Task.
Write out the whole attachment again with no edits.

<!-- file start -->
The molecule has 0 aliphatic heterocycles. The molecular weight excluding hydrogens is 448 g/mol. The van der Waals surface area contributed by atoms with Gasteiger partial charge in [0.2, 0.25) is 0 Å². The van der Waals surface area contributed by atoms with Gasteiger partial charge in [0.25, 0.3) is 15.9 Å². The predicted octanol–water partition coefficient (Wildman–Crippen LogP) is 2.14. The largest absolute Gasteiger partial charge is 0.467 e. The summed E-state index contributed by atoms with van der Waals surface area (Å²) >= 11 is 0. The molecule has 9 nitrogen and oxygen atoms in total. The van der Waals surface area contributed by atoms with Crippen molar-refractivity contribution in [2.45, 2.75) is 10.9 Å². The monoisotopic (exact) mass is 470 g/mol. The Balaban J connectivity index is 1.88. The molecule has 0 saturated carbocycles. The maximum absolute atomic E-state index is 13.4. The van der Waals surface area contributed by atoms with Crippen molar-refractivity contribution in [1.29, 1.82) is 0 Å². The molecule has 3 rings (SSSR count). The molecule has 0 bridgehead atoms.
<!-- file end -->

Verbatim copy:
The molecule has 0 aliphatic heterocycles. The molecular weight excluding hydrogens is 448 g/mol. The van der Waals surface area contributed by atoms with Gasteiger partial charge in [0.2, 0.25) is 0 Å². The van der Waals surface area contributed by atoms with Gasteiger partial charge in [0.25, 0.3) is 15.9 Å². The predicted octanol–water partition coefficient (Wildman–Crippen LogP) is 2.14. The largest absolute Gasteiger partial charge is 0.467 e. The summed E-state index contributed by atoms with van der Waals surface area (Å²) >= 11 is 0. The molecule has 9 nitrogen and oxygen atoms in total. The van der Waals surface area contributed by atoms with Crippen molar-refractivity contribution in [2.45, 2.75) is 10.9 Å². The monoisotopic (exact) mass is 470 g/mol. The Balaban J connectivity index is 1.88. The molecule has 0 saturated carbocycles. The maximum absolute atomic E-state index is 13.4. The van der Waals surface area contributed by atoms with Crippen molar-refractivity contribution in [1.29, 1.82) is 0 Å². The molecule has 3 rings (SSSR count). The molecule has 0 bridgehead atoms.